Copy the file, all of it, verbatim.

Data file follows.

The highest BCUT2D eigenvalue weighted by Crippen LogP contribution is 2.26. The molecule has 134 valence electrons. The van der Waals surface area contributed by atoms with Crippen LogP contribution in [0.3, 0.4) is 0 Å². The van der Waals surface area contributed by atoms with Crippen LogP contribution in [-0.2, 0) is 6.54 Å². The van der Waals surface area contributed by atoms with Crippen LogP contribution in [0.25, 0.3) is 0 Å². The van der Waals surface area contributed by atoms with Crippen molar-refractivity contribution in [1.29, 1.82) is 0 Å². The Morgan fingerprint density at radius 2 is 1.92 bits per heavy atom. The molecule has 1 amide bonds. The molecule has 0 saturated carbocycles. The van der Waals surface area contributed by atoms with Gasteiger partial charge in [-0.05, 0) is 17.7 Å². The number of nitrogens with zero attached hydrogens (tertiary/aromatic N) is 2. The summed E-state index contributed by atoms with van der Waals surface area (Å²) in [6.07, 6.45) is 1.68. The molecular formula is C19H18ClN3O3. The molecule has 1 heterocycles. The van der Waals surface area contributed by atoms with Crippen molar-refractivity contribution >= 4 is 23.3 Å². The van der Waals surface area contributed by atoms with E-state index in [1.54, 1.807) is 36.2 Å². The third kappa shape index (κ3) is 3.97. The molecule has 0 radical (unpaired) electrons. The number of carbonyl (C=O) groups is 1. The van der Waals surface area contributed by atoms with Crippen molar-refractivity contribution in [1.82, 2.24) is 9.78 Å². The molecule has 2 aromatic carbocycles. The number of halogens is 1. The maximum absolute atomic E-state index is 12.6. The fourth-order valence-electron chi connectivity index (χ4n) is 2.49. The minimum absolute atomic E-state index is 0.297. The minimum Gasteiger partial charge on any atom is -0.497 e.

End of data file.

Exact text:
The highest BCUT2D eigenvalue weighted by Crippen LogP contribution is 2.26. The molecule has 134 valence electrons. The van der Waals surface area contributed by atoms with Crippen LogP contribution in [0.3, 0.4) is 0 Å². The van der Waals surface area contributed by atoms with Crippen LogP contribution in [-0.2, 0) is 6.54 Å². The van der Waals surface area contributed by atoms with Crippen LogP contribution in [0.25, 0.3) is 0 Å². The van der Waals surface area contributed by atoms with Crippen molar-refractivity contribution in [1.29, 1.82) is 0 Å². The Morgan fingerprint density at radius 2 is 1.92 bits per heavy atom. The molecule has 1 amide bonds. The molecule has 0 saturated carbocycles. The van der Waals surface area contributed by atoms with Gasteiger partial charge in [-0.05, 0) is 17.7 Å². The number of nitrogens with zero attached hydrogens (tertiary/aromatic N) is 2. The summed E-state index contributed by atoms with van der Waals surface area (Å²) in [6.07, 6.45) is 1.68. The molecular formula is C19H18ClN3O3. The molecule has 1 heterocycles. The van der Waals surface area contributed by atoms with Crippen molar-refractivity contribution >= 4 is 23.3 Å². The van der Waals surface area contributed by atoms with E-state index in [1.54, 1.807) is 36.2 Å². The third kappa shape index (κ3) is 3.97. The molecule has 0 radical (unpaired) electrons. The number of carbonyl (C=O) groups is 1. The van der Waals surface area contributed by atoms with Crippen molar-refractivity contribution in [1.82, 2.24) is 9.78 Å². The molecule has 2 aromatic carbocycles. The number of halogens is 1. The maximum absolute atomic E-state index is 12.6. The fourth-order valence-electron chi connectivity index (χ4n) is 2.49. The minimum absolute atomic E-state index is 0.297. The minimum Gasteiger partial charge on any atom is -0.497 e.